There are some 81,000 people living in Somerville’s 4.2 square miles of real estate, but there’s really just one you’re going to blame if our trash isn’t picked up or the roads aren’t plowed: the mayor.
Since 1872, 35 people have held that office. The current occupant, Mayor Joe Curtatone, is the city’s longest-serving mayor. The incumbent since 2004, he’s serving his eighth term. Gene Brune held the office for a decade, from 1980 to 1990. They each shared some insights on how being mayor has changed over the decades.
Incumbent Mayor Joe Curtatone
When he arrived in the mayor’s office in 1996, Curtatone says residents told him core city services weren’t being delivered efficiently or effectively. On top of that, “the Police Department was in disarray,” he says. So, one of his first priorities was leveling up the city’s responsiveness to its residents.
“We wanted to develop and cultivate the most professional and accountable staff we could,” he says. “To bring that data and performance information out to the public, online.”
The National Political Climate
Some priorities have changed gradually, but others were unpredictable, like the impact of the election of Donald Trump as president and the spiraling crisis of climate control, he says.
“There was a time when what was most important was a transactional relationship between us and the public: You elected me as mayor, I needed to balance the budget, improve the services, and so forth,” he says. “Now that means standing up and fighting for new immigrants in our communities when they’re being targeted with cruel and mean-spirited policies. To not only act locally but think globally as leaders, not just in our communities but for the greater region in the commonwealth and the country. That’s evolved and changed to a level beyond what I would ever have expected when I first got elected.”
For both mayors, the core issues haven’t changed a whole lot: transportation, housing, public safety. But the area of focus within those issues does tend to shift. Housing is another evergreen issue that must be addressed across decades.
“We never want to become static,” says Curtatone. “The needs of the community, the demands, and the priorities are always changing.”
“On the campaign side, many things have changed in terms of the evolution of social media and different challenges and methods of engaging voters,” said Curtatone. “One thing that hasn’t changed is the value of engaging voters face-to-face.”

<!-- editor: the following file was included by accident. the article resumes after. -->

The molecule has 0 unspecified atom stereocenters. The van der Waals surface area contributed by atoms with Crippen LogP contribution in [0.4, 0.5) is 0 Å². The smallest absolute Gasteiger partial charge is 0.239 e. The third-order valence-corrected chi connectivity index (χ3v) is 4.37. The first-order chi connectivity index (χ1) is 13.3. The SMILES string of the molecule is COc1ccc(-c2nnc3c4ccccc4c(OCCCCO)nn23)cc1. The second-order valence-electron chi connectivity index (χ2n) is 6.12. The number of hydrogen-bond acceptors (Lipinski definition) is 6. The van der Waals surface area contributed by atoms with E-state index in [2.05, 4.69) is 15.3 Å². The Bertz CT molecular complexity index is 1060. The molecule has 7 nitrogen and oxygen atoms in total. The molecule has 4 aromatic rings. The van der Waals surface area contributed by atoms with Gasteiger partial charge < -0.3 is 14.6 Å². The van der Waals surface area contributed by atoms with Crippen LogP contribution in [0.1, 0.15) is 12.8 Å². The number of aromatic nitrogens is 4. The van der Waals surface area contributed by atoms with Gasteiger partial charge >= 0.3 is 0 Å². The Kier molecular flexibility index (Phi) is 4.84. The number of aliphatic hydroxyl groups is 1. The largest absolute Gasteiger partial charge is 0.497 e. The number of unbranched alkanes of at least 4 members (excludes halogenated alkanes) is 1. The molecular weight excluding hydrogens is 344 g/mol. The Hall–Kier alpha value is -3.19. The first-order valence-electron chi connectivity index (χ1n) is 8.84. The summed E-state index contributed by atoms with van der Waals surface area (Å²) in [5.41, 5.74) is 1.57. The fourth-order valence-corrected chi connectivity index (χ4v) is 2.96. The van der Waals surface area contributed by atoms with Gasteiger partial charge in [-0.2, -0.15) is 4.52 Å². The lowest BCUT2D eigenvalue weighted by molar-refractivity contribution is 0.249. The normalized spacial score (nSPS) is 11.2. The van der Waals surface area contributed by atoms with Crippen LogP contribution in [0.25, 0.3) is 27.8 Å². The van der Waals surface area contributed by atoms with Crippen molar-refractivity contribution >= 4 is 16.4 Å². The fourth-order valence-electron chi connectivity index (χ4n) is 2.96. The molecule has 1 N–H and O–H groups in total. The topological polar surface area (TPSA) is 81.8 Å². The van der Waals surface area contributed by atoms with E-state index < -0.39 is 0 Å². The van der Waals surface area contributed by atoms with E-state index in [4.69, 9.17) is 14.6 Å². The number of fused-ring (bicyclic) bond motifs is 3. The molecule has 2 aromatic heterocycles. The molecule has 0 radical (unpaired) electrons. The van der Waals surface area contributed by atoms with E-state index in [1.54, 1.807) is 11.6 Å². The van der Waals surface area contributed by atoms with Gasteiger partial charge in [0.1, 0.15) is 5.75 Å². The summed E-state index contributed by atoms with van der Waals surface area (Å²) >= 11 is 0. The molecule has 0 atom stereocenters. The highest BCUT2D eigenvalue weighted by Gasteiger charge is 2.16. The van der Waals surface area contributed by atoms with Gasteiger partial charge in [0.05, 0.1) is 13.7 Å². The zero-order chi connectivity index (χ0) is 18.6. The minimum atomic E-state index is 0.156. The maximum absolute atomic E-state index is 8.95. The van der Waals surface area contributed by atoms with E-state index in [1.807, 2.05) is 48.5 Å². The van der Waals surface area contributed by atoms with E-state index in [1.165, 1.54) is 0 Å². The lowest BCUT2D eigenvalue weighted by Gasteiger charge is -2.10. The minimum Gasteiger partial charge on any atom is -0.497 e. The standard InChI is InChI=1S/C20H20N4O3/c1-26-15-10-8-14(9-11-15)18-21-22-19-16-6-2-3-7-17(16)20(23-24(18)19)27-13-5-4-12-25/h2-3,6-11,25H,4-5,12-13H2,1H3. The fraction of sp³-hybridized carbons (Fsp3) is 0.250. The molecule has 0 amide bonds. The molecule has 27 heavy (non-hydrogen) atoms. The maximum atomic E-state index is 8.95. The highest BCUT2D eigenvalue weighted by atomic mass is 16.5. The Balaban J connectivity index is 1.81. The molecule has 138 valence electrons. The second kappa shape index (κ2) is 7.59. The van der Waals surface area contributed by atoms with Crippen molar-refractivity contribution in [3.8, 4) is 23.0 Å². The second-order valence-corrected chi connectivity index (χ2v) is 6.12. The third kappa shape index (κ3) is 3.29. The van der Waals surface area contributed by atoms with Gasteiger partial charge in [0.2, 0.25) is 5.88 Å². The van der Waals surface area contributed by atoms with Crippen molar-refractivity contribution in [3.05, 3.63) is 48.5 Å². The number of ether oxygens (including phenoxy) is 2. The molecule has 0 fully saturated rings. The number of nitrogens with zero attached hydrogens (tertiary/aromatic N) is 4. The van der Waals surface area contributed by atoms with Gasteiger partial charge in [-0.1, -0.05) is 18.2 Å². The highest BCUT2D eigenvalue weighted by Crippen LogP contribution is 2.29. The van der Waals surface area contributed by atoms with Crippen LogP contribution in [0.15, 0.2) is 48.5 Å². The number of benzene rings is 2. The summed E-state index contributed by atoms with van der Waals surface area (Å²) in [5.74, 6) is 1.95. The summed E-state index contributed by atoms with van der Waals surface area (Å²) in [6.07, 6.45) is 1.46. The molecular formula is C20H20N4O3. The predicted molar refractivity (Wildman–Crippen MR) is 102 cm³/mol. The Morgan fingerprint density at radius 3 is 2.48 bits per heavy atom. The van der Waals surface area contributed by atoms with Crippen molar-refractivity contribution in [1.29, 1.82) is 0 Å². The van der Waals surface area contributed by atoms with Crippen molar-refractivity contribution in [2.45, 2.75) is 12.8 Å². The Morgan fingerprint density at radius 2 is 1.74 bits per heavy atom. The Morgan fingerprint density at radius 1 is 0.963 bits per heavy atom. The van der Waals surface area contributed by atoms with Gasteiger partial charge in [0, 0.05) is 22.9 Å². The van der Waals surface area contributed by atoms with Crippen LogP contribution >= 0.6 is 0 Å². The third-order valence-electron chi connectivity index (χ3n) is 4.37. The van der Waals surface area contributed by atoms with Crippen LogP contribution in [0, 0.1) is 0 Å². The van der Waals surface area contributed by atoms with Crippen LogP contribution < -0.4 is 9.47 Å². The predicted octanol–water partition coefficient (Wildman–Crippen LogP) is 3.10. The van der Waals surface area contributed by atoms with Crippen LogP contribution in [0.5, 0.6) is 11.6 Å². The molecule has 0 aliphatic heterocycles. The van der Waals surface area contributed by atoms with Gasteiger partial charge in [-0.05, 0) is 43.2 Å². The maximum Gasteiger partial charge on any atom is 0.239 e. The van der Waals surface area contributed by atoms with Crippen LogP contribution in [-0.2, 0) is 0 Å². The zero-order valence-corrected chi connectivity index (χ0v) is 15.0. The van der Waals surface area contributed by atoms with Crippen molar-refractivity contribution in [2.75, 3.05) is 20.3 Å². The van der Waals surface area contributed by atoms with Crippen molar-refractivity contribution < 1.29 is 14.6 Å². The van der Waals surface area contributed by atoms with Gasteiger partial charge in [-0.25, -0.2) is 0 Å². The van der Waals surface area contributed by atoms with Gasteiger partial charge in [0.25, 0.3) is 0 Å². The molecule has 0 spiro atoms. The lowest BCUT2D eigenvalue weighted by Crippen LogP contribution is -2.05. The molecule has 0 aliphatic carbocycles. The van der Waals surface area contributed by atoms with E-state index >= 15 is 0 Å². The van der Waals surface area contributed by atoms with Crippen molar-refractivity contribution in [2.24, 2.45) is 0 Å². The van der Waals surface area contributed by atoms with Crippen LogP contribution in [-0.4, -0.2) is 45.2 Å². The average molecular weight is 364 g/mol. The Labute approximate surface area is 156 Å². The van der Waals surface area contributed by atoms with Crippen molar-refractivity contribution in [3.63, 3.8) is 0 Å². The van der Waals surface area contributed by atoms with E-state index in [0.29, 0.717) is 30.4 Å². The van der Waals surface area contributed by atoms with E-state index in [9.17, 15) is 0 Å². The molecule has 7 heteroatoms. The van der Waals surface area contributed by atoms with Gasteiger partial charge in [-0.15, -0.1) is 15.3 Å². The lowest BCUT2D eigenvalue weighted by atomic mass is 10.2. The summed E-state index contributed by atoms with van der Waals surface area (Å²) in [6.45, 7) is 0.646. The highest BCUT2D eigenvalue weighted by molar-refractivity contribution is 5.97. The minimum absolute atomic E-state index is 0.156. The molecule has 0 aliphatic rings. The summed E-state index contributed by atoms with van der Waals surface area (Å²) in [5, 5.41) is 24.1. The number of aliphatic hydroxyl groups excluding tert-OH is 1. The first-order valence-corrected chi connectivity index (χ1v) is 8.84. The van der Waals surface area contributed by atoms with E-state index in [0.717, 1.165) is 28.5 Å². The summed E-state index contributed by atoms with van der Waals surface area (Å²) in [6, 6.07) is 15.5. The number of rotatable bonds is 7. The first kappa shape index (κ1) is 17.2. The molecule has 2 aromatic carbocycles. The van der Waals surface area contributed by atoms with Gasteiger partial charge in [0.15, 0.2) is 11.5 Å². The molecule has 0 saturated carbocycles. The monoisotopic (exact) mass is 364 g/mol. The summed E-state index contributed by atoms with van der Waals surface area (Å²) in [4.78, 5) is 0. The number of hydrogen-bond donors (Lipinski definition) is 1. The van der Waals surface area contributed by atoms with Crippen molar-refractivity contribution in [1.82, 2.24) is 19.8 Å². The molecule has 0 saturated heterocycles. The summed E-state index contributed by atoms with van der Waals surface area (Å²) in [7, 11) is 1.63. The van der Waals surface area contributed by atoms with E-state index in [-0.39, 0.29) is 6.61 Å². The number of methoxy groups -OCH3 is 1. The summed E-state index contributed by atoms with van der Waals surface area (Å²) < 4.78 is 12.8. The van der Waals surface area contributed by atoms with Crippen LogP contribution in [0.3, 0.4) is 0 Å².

Last summer alone, he rang 4,500 doorbells while out campaigning, a continuation of a practice that began with his first run in 1995, he says. But now there are so many sources where voters seek and share information—social media, online, via text—that running now requires a robust online outreach effort.
Mayor Emeritus Gene Brune
The Red Line
One of Brune’s biggest challenges in the 1980s was finding a way to lay the groundwork so Somerville could grow and increase its potential. For example, bringing the Red Line to Davis Square: That was a project that started in 1974 when he was still an alderman, and the ribbon was finally cut in the middle of his tenure, in 1984. It was a boon not just for commuters, but for economic development. Before then, he says, the square was all “shoe stores and barrooms, and the shoe stores were moving out.”
Brune also felt it was critical to improve the quality of life in Somerville and one way to do that was to take on its reputation as “the billboard capital of the world.” His administration faced off with billboard giant Ackerley Communications by changing the zoning ordinance to severely restrict where they could be placed, and Ackerley responded by filing a lawsuit to stop it. Eventually, the courts upheld the city’s modified zoning ordinance.
“I took them on and we went to court a few times,” says Brune. “We won some, we lost some, but the end result is we took down 90 percent of the billboards.”
Brune’s most memorable mayoral race was the 1979 primary election. He knew two sons of influential families—Paul Haley and Michael Capuano, both aldermen—were planning to seek the nomination. Having run for mayor unsuccessfully before, Brune’s strategy this time around was not to tip his hand until both men had committed to the race, splitting the vote.
But Capuano, it seemed, was of a similar mind. He kept trying to get Brune to commit as to whether he was getting in the race or not. Brune felt that if he announced, Capuano would hold off for a year, endorsing incumbent Mayor Thomas F. August in anticipation of a reciprocal endorsement after August served one final term.
“Michael Capuano did everything he could to get me out, and I did everything I could to keep him in,” recalls Brune. “I kept on stalling him, even though we knew we were going to run.”
Finally, as the filing deadline closed in, Capuano announced that he was filing to seek the mayor’s office, “and we drank Champagne,” says Brune. He went on to file his own candidacy, win the nomination, then defeat August in the general election to begin the first term of his 10-year tenure.
Like what you’re reading? Consider supporting Scout on Patreon!